Invest in customized employee training. Offering training specifically geared toward immigrants can boost employee morale and increase retention. Literacy Pittsburgh provides customized English language, computer skills, and cross-cultural communication courses. Local employers that invest in employee training have seen positive results.
“We’ve seen a significant increase in our core behaviors survey, which is based on engagement. We’ve also seen a shift in retention, where employee turnover has really decreased. And we’ve also seen patient satisfaction scores increase because of the communication improvement amongst our team members,” explains William Dilla of Crothall Healthcare.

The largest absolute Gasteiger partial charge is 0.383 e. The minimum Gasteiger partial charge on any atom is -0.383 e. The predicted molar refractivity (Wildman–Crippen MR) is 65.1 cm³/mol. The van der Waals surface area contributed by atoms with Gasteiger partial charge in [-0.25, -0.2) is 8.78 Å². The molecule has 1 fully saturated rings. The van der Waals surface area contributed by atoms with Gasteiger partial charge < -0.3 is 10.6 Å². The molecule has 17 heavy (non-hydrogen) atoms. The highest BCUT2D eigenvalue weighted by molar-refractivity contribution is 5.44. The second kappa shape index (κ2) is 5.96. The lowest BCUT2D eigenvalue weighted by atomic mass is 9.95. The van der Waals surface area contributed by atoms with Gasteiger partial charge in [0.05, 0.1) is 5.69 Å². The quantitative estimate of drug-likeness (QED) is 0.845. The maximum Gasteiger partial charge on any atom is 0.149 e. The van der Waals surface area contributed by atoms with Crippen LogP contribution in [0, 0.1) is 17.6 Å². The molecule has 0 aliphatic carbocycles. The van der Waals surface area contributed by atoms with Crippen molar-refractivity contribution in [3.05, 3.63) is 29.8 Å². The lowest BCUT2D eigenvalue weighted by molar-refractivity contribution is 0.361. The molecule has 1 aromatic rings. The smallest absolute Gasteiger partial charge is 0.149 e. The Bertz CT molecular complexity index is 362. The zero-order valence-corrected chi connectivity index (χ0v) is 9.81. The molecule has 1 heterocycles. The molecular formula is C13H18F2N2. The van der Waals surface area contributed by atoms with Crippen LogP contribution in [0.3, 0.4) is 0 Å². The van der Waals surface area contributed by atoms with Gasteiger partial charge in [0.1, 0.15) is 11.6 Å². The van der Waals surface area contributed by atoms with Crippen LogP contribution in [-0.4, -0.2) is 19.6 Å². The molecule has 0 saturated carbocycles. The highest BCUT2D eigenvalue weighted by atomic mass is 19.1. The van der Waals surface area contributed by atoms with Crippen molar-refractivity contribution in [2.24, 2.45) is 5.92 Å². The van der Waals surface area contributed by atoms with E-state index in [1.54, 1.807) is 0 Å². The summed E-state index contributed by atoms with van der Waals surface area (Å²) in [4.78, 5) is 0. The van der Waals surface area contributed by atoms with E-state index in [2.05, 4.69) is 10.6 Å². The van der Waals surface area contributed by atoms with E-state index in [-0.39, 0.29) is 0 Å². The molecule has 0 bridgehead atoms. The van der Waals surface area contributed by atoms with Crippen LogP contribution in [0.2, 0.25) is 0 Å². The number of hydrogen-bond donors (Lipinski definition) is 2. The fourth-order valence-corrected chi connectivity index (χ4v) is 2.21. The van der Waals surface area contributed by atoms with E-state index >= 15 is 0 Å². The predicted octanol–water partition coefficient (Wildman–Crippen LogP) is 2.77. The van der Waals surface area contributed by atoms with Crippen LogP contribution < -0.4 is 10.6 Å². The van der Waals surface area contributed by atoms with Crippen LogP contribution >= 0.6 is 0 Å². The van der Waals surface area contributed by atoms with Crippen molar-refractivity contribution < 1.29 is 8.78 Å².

Over the past two years, Literacy Pittsburgh has served English Language Learners from 114 countries. Most of our students come from Afghanistan, Ukraine, Venezuela, Mexico, Turkey, and China. Our core program offerings of English language learning, reading, writing, math, computer skills, GED preparation, and career preparation equip students for success in the workplace.
We are working hard to create services and partnerships that bridge the path between education and employment or job training. Our workforce development department offers classes in workforce readiness, English for Housekeeping Careers, and Microsoft Office Specialist Certification preparation in addition to our general English language courses. Students can take advantage of resume prep, job-seeking skills, workshops on the American workforce culture, and opportunities to connect with local employers at job fairs, resource fairs, and mock interviews conducted during career-centered classes.